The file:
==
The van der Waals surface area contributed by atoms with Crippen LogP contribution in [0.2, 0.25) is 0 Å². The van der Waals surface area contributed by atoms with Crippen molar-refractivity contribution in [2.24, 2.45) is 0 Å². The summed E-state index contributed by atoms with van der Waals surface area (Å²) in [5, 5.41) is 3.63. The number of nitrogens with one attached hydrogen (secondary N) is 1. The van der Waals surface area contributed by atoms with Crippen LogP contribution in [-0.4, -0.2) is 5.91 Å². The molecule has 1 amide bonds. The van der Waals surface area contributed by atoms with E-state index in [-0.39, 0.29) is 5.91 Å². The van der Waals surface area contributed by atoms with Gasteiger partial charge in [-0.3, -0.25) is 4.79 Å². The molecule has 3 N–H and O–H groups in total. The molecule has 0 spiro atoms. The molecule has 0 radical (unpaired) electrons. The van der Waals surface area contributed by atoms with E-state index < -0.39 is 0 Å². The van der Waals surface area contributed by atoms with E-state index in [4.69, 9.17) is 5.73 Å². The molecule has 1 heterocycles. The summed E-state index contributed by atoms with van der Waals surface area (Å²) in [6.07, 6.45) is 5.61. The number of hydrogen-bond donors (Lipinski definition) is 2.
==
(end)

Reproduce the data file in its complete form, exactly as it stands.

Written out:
The van der Waals surface area contributed by atoms with Crippen LogP contribution in [0.2, 0.25) is 0 Å². The van der Waals surface area contributed by atoms with Crippen molar-refractivity contribution in [2.24, 2.45) is 0 Å². The summed E-state index contributed by atoms with van der Waals surface area (Å²) in [5, 5.41) is 3.63. The number of nitrogens with one attached hydrogen (secondary N) is 1. The van der Waals surface area contributed by atoms with Crippen LogP contribution in [-0.4, -0.2) is 5.91 Å². The molecule has 1 amide bonds. The van der Waals surface area contributed by atoms with E-state index in [-0.39, 0.29) is 5.91 Å². The van der Waals surface area contributed by atoms with Gasteiger partial charge in [-0.3, -0.25) is 4.79 Å². The molecule has 3 N–H and O–H groups in total. The molecule has 0 spiro atoms. The molecule has 0 radical (unpaired) electrons. The van der Waals surface area contributed by atoms with E-state index < -0.39 is 0 Å². The van der Waals surface area contributed by atoms with E-state index in [4.69, 9.17) is 5.73 Å². The molecule has 1 heterocycles. The summed E-state index contributed by atoms with van der Waals surface area (Å²) in [6.07, 6.45) is 5.61. The number of hydrogen-bond donors (Lipinski definition) is 2.